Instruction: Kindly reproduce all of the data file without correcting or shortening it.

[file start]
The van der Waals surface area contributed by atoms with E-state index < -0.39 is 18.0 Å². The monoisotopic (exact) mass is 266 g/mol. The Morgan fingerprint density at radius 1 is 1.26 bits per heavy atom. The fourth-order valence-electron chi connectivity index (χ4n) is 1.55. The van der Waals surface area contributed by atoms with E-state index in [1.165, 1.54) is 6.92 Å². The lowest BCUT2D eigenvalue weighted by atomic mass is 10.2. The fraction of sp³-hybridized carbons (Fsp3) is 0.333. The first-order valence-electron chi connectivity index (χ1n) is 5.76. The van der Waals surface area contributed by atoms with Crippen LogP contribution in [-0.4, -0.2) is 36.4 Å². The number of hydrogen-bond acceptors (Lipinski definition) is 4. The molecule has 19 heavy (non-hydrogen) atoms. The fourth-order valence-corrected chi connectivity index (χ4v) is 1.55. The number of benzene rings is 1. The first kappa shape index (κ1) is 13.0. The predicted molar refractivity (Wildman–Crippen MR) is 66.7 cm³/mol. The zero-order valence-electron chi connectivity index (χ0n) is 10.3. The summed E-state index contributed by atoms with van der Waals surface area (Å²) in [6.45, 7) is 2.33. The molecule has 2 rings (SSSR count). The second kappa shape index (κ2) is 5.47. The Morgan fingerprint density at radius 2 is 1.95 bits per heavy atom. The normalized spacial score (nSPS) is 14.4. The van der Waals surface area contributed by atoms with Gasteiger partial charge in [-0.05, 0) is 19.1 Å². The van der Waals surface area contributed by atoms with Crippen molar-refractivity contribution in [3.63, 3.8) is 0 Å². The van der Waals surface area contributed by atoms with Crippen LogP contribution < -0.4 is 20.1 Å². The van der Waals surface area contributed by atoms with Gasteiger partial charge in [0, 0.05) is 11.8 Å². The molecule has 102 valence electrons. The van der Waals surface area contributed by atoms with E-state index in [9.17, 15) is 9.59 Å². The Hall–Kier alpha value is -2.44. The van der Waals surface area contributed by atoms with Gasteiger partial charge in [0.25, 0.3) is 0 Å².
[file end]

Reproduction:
The van der Waals surface area contributed by atoms with E-state index < -0.39 is 18.0 Å². The monoisotopic (exact) mass is 266 g/mol. The Morgan fingerprint density at radius 1 is 1.26 bits per heavy atom. The fourth-order valence-electron chi connectivity index (χ4n) is 1.55. The van der Waals surface area contributed by atoms with E-state index in [1.165, 1.54) is 6.92 Å². The lowest BCUT2D eigenvalue weighted by atomic mass is 10.2. The fraction of sp³-hybridized carbons (Fsp3) is 0.333. The first-order valence-electron chi connectivity index (χ1n) is 5.76. The van der Waals surface area contributed by atoms with Crippen LogP contribution in [-0.4, -0.2) is 36.4 Å². The number of hydrogen-bond acceptors (Lipinski definition) is 4. The molecule has 19 heavy (non-hydrogen) atoms. The fourth-order valence-corrected chi connectivity index (χ4v) is 1.55. The number of benzene rings is 1. The first kappa shape index (κ1) is 13.0. The predicted molar refractivity (Wildman–Crippen MR) is 66.7 cm³/mol. The zero-order valence-electron chi connectivity index (χ0n) is 10.3. The summed E-state index contributed by atoms with van der Waals surface area (Å²) in [6.45, 7) is 2.33. The molecule has 2 rings (SSSR count). The second kappa shape index (κ2) is 5.47. The Morgan fingerprint density at radius 2 is 1.95 bits per heavy atom. The normalized spacial score (nSPS) is 14.4. The van der Waals surface area contributed by atoms with Gasteiger partial charge in [-0.05, 0) is 19.1 Å². The van der Waals surface area contributed by atoms with Crippen molar-refractivity contribution in [3.63, 3.8) is 0 Å². The van der Waals surface area contributed by atoms with Crippen LogP contribution < -0.4 is 20.1 Å². The van der Waals surface area contributed by atoms with Gasteiger partial charge in [0, 0.05) is 11.8 Å². The molecule has 102 valence electrons. The van der Waals surface area contributed by atoms with E-state index in [9.17, 15) is 9.59 Å². The Hall–Kier alpha value is -2.44. The van der Waals surface area contributed by atoms with Gasteiger partial charge in [0.25, 0.3) is 0 Å².